Over Fall Break, I was lucky enough to have earned the opportunity to combine my two passions and majors, Architecture and French, in a research project set in Paris, France. Thanks to the generosity of the Nanovic Institute of European Studies I was given funding to travel and stay in Paris to independently carry out my research plan.
After interning in Paris this past summer for over 10 weeks, I was inspired to learn more about a variety of topics in the field of architecture. One of which is urbanism in architecture. As a result, I spent the latter half of my summer researching various topics and current projects in Parisian urbanism online. Particularly, I was intrigued by the poorer neighborhoods of Paris and how they so sharply contrast with affluent neighborhoods just blocks away. It took me awhile to narrow down this problem in urbanism to a manageable topic I could explore in a week’s time.
After continuously filtering down my ideas from neighborhoods to public spaces, I decided to focus my research on analyzing similarly sized, larger public parks in Paris. By researching parks in various neighborhoods, my goal was to determine traits of both successful and unsuccessful spaces. I hypothesized that parks in the wealthier neighborhoods would be more pleasant, and the parks in the neighborhoods with higher rates of unemployment, homelessness, and immigrants would not be as successful. However, after visiting a multitude of green spaces in a handful of different neighborhoods, I quickly realized that my educated guesses regarding parks were a bit skewed.
Nearly every park that I visited in Paris, despite its location, was pretty populated with people doing various activities, such as eating, exercising, chatting with friends, or playing on the park playgrounds. I tried to visit each park around the same time, between 11am and 4pm, for consistency purposes. I was also worried that bad weather would interfere with my research, but despite chilly temperatures and even rain, I still observed children playing in parks and people taking strolls.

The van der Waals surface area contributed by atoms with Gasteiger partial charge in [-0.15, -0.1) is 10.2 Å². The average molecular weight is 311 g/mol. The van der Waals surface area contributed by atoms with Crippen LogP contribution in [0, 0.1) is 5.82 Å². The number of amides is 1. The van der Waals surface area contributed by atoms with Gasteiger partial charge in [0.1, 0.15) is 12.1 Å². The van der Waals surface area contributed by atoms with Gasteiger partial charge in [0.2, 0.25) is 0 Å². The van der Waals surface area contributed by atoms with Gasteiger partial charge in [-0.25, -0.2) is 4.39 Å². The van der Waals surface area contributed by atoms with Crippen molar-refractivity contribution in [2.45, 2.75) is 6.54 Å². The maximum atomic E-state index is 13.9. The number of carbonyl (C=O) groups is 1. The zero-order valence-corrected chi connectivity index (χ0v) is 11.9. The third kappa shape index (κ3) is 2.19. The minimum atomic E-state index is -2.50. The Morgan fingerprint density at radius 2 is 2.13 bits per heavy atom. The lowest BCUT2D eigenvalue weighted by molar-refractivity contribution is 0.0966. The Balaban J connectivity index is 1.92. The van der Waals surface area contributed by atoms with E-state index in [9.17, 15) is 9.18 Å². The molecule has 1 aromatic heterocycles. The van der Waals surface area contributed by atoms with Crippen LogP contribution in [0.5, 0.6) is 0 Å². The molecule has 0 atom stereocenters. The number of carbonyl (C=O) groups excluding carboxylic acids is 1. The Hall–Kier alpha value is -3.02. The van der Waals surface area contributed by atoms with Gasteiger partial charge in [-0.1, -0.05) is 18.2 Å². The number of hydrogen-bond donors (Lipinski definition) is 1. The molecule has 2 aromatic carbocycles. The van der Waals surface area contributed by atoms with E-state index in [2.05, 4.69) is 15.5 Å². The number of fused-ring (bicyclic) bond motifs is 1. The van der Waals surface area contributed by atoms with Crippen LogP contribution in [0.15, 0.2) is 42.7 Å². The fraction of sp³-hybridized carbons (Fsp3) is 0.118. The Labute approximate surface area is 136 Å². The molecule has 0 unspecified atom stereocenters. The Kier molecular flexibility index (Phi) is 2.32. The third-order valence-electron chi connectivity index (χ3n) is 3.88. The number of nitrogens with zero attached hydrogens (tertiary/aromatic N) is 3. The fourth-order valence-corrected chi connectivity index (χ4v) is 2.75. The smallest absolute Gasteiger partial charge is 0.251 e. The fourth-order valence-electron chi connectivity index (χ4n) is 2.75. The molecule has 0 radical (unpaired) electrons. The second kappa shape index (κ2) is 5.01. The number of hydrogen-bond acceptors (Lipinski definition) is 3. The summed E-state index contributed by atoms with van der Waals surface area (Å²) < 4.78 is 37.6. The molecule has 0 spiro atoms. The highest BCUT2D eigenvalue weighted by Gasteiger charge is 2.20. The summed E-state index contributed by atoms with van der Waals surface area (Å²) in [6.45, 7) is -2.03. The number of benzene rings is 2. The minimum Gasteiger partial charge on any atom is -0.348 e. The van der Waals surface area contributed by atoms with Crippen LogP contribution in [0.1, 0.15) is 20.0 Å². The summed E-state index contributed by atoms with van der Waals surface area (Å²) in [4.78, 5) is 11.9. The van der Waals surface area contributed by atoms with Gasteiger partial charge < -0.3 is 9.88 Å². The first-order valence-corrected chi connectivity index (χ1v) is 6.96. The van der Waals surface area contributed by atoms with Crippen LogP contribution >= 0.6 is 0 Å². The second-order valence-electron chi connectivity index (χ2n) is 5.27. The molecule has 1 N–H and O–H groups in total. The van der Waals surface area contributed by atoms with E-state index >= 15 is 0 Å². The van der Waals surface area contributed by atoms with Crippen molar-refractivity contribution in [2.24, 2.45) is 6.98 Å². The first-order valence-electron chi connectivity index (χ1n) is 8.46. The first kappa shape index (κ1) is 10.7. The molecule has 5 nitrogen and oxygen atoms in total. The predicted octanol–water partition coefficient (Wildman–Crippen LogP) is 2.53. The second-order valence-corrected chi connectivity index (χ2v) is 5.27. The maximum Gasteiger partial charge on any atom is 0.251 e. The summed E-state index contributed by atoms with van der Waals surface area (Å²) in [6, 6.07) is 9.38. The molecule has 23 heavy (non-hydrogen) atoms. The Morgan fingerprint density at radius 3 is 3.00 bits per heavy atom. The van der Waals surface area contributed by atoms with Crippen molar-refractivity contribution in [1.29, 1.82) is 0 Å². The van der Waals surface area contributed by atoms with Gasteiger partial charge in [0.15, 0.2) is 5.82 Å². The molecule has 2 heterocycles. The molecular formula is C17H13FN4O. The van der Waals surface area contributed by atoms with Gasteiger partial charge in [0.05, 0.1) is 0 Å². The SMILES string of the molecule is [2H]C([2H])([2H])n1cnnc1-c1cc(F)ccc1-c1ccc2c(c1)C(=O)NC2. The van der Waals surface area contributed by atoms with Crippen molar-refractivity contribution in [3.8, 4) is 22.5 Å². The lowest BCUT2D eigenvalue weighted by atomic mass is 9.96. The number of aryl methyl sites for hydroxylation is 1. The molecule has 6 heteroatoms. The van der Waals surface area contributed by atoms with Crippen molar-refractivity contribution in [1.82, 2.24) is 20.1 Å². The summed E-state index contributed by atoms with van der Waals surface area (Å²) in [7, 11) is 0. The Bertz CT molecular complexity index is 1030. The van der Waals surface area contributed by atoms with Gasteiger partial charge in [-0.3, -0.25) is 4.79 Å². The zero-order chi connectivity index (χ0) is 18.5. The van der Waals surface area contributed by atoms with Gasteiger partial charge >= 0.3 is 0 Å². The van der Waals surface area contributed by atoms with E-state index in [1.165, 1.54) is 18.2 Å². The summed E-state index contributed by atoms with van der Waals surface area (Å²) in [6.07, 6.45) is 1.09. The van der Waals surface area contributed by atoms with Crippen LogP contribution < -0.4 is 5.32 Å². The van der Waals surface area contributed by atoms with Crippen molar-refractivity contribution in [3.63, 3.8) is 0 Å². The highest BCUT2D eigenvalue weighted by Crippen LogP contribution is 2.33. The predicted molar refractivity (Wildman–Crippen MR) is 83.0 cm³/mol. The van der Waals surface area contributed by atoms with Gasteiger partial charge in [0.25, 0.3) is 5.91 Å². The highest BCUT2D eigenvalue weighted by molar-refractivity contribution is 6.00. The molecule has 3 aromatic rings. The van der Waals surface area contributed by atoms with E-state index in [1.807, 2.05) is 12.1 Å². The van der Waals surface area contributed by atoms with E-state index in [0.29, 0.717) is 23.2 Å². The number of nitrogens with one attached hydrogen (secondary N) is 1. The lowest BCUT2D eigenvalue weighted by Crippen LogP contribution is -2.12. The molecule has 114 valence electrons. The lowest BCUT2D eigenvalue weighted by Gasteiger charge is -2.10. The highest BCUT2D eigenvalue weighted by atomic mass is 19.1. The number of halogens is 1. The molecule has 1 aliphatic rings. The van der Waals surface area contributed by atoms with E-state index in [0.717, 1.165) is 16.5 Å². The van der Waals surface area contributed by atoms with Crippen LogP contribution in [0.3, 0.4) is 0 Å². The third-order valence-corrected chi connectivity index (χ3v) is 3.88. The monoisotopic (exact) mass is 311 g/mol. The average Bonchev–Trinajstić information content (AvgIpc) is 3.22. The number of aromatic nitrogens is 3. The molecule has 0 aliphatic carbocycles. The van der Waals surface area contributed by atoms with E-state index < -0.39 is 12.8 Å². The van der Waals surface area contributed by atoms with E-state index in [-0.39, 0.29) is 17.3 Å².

In most parks, I also noticed either a maintenance crew working or park guards patrolling. This gave me the impression that the French government puts a fair amount of money into the protection and upkeep of its parks. Also, trash and recycle bins were numerous in each space, which makes sense since the parks are a popular place for Parisians to leisurely enjoy their lunch hours. A gate encloses every single park, and each has opening and closing hours to protect these spaces from becoming crime scenes or hangout spaces during the nighttime. These aspects help to keep the parks clean and safe, and they really do work in Paris.
Additionally, I noted the various forms of park furniture, including benches, chairs, playground sets, and more. I hypothesized that movable furniture would make parks more successful, since it allows for flexibility in seating arrangements for various group sizes, as well as the opportunity for people to avoid or enhance the sunshine. While many parks, such as Luxembourg and Tuileries, have moveable chairs, many only have benches. I still hold that parks with moveable seating are more user-friendly, but even benches were used extensively in the parks I visited.
I’m eager to use these observations and more to create a tangible project I can add to my portfolio. It was an eye-opening experience, and I am still interested in learning much more about the design and use of public spaces and parks in general.
In addition to funding students for independent research, the Nanovic Institute also awards grants to students with unpaid internships in Europe as well as students wishing to participate in language study programs. To learn more about the Nanovic Institute and to read real students testimonials, check out their website here. Without institutions like Nanovic at Notre Dame, I would have never had the opportunity to travel abroad independently on so many different occasions.